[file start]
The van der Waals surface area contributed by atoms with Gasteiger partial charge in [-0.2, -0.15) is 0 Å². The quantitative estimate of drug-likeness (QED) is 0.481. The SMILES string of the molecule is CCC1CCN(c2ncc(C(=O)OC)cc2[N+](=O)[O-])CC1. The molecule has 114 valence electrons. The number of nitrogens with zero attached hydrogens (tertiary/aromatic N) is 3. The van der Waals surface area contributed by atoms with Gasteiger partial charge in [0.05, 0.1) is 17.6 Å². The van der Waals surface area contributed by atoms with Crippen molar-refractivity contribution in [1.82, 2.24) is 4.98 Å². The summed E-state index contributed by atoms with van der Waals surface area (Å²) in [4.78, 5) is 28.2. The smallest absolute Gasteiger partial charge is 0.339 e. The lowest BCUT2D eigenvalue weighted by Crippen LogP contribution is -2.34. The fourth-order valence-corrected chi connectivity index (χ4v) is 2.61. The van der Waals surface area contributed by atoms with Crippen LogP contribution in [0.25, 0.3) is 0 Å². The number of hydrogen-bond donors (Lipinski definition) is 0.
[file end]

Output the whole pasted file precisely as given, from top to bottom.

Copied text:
The van der Waals surface area contributed by atoms with Gasteiger partial charge in [-0.2, -0.15) is 0 Å². The quantitative estimate of drug-likeness (QED) is 0.481. The SMILES string of the molecule is CCC1CCN(c2ncc(C(=O)OC)cc2[N+](=O)[O-])CC1. The molecule has 114 valence electrons. The number of nitrogens with zero attached hydrogens (tertiary/aromatic N) is 3. The van der Waals surface area contributed by atoms with Gasteiger partial charge in [0.05, 0.1) is 17.6 Å². The van der Waals surface area contributed by atoms with Crippen molar-refractivity contribution in [1.82, 2.24) is 4.98 Å². The summed E-state index contributed by atoms with van der Waals surface area (Å²) in [4.78, 5) is 28.2. The smallest absolute Gasteiger partial charge is 0.339 e. The lowest BCUT2D eigenvalue weighted by Crippen LogP contribution is -2.34. The fourth-order valence-corrected chi connectivity index (χ4v) is 2.61. The van der Waals surface area contributed by atoms with Crippen LogP contribution in [0.25, 0.3) is 0 Å². The number of hydrogen-bond donors (Lipinski definition) is 0.